Death Day (2001) is the first novel in a duology about the invasion of Earth by the alien Saurons. It is followed by Earthrise.
The Saurons destroy New York, Paris, Moscow, and other major cities in the first few minutes of the attack, killing over 3 billion people. With the destruction of Washington, and the Pentagon, political leadership devolves to the highest ranked remaining cabinet officer, Michael Olmsworthy, Secretary of the Air Force. He is in the TOC below McChord AFB and, when the aliens want to talk, he goes to meet them. Unfortunately, the Saurons are irritated by the insult, kill Olmsworthy, and chastise Alexander Ajani Franklin, governor of the state of Washington, for wasting perfectly good servants on a useless gesture. It seems the Saurons have castes, with the black-skinned Zin at the top, the brown-skinned Kan below them, and the white-skinned Fon at the bottom. Franklin is black and the others were not, hence the insult.
The Saurons have a made a list of suitable candidates for leadership of their human slaves, of which Franklin is the leading survivor. After Franklin accepts, hoping to ameliorate slave conditions, he finds that the Saurons are using his simulated image to promote their program. The novel spends the first third of the book introducing the main characters: a UN security man Jack Manning, his sister Marta Manning, ex-ranger George Farley and his buddy Deacon Smith, the white supremacist Jonathan Ivory, the historian Boyer Blue, doctor Seekko Sool, ranger Velo Kell, the StarCom worshipper Sister Andromeda, and USN PO3 Darby Stokes.
It also acquaints us with some of the Ra'Na, who have been slaves of the Saurons for two hundred years: Fra Pas Pol, Dro Tog, and P'ere Has. Fra Pol eavesdrops on the Zin and discovers that the Saurons are due to die on Earth. When he reports the conversation to Dro Tog, he is told that Tog will handle it. Nevertheless, Fra Pol autopsies a dead Fon and finds it is pregnant and the nymph is still alive. He spreads the word, even to the Fon, who are not aware of their impending demise.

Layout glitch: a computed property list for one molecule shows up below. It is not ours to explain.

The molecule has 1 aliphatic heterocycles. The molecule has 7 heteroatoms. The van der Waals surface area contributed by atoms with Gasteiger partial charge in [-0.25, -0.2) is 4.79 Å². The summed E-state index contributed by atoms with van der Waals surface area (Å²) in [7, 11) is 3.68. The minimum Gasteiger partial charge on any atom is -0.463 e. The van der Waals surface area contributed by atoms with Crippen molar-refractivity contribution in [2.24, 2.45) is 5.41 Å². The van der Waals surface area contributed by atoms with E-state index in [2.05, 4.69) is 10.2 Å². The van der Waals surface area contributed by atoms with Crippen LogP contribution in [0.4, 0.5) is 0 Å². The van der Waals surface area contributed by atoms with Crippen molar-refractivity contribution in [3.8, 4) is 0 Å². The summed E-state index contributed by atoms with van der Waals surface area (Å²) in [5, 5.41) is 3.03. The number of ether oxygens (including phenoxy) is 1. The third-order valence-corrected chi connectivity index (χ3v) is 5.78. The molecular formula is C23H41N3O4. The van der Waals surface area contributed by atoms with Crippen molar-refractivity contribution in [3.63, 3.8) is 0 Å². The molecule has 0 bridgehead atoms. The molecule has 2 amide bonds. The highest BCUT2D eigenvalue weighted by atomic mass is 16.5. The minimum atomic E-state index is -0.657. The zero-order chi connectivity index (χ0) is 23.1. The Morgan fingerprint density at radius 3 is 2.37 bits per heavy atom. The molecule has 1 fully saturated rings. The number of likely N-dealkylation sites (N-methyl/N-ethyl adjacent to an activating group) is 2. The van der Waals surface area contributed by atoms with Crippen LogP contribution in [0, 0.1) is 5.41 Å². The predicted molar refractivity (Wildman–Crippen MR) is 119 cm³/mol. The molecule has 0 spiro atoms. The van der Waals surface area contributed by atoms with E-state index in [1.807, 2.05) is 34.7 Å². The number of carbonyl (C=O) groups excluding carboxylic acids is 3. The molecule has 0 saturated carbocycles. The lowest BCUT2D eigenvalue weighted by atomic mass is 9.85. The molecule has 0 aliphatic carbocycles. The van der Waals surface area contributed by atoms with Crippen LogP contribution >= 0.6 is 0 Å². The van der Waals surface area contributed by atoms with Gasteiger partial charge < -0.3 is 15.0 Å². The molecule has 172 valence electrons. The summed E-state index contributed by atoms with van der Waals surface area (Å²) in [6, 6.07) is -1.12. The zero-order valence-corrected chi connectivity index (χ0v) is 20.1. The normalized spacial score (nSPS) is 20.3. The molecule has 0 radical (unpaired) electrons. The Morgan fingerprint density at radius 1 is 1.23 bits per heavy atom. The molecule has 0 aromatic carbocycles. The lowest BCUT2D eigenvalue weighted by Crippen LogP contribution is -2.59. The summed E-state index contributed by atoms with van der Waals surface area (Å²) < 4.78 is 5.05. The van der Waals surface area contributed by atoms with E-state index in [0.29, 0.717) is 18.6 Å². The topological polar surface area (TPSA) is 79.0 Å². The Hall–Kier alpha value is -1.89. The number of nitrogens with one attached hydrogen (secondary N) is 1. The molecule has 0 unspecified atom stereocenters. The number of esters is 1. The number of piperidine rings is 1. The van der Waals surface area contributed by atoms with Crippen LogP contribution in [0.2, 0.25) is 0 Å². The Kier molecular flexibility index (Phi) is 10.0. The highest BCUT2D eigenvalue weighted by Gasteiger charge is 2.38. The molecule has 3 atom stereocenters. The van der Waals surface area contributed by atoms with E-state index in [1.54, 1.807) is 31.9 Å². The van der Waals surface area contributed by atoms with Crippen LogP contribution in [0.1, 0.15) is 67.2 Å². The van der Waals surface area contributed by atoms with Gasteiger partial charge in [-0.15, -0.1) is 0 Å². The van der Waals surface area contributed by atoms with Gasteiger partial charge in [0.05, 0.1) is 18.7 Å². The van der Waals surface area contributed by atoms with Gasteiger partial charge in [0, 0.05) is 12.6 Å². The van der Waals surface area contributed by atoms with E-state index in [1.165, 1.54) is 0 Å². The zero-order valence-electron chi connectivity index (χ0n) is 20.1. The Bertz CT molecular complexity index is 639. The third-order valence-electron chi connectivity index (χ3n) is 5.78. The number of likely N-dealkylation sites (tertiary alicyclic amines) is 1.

Meanwhile, the Free Taggers, kids with spray cans, start using their graffiti to teach the Fon to read and the Fon also begin to uncover details of the Zin plot. At this point, the reader starts to understand the significance of the chapter headings, i.e., Death Day Minus 155, within the book. A new sense of urgency begins to develop.
This novel starts slow, but begins to build momentum in the middle. Franklin acquires a security detail, headed by Manning, Doctor Sool sets up a clinic, Sister Andromeda collaborates with the Saurons, Darby Stokes joins an attack of the Sauron shuttles, and the white supremacists attempt an assassination of Franklin. Thus ends the first volume in the series.
While this novel was probably influenced by Independence Day, it is more of a rebuttal than an imitation of that plot; odds are that the invasion will have accomplished its major objectives before anyone on Earth realizes the destruction is coming from space. What are the chances that Washington wouldn't be a prime target and thus zapped in the first few minutes. Bye-bye Pentagon, White House, etc.
This isn't Battlefield Earth either; in Hubbard's book, the hero overcomes his enemies single-handedly. Franklin definitely is not alone in his resistance to the Saurons; the humans, the Ra'Na, and even the Fon are required to repel the invaders. Stay tuned for the sequel.